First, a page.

A western blot assay detects autoantibodies to cryptic endothelial antigens in thrombotic microangiopathies
- Cite this article as:
- Koenig, D.W., Barley-Maloney, L. & Daniel, T.O. J Clin Immunol (1993) 13: 204. doi:10.1007/BF00919973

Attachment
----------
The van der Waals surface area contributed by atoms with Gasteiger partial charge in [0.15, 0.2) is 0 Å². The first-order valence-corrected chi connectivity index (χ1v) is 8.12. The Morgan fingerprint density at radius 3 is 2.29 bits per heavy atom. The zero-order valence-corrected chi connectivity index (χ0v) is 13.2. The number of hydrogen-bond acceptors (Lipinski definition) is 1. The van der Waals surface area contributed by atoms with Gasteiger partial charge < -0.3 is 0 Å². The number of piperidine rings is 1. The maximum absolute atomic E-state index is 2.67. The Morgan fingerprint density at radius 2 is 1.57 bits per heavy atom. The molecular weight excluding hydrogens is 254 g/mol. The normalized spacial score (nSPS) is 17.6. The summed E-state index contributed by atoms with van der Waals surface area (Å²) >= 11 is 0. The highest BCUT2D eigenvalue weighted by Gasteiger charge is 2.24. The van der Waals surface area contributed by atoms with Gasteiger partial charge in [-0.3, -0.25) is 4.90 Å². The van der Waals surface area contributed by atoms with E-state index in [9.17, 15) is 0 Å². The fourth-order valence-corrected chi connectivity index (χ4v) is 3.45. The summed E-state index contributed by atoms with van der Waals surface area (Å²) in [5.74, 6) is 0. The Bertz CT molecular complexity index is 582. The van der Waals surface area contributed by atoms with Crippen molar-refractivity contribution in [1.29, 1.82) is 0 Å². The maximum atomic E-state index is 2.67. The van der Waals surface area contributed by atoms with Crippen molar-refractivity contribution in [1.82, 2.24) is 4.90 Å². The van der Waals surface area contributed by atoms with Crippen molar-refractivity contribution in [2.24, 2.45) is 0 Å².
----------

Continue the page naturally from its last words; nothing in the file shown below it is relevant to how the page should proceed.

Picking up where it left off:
Autoantibodies detected by immunofluorescence, ELISA, and complement-fixation techniques have provided discriminatory markers for many human diseases. However, these commonly applied assays may fail to detect antibodies against antigenic sites which are either inaccessible or not displayed in recognizable cellular structures. Moreover, molecular identities of recognized antigen(s) are not determined with such methods. We have used Western blot analysis of cellular proteins derived from human renal microvascular endothelial cells (HRMEC) to identify autoantibodies in patients with pathological endothelial injury. Exploring the possibility that endothelial injury may expose cryptic endothelial antigens to immune recognition, we detected antibodies binding a number of distinct HRMEC proteins. Among these, antibodies recognizing specific HRMEC proteins of 43 kDa were commonly detected in plasmas from patients with thrombotic thrombocytopenic purpura (TTP) (13 of 14) and hemolytic uremic syndrome (HUS) (4 of 5) but were absent in 9 of 10 healthy subjects and 11 patients with a range of diseases not associated with endothelial injury of insult. Antibodies binding 43-kDa HRMEC antigens were detected in individual patients with systemic lupus erythematosus, anti-glomerular basement membrane nephropathy, and heparin-associated thrombocytopenia, as well as in one of three patients with immune thrombocytopenic purpura. Similar antibodies were detected in one hypercholesterolemic subject. Antibodies from four TTP patients were affinity purified and shown by two-dimensional analysis to recognize 43-kDa proteins having identical pl's (5.9, 6.0, and 6.1). Subcellular fractionation localized these antigens to cytosolic and nuclear compartments, sites presumably protected from immune recognition in the absence of endothelial injury. Western blot recognition of antiendothelial antibodies offers opportunities to define molecular characteristics and cellular distribution of antigens while generating reagents useful in their purification.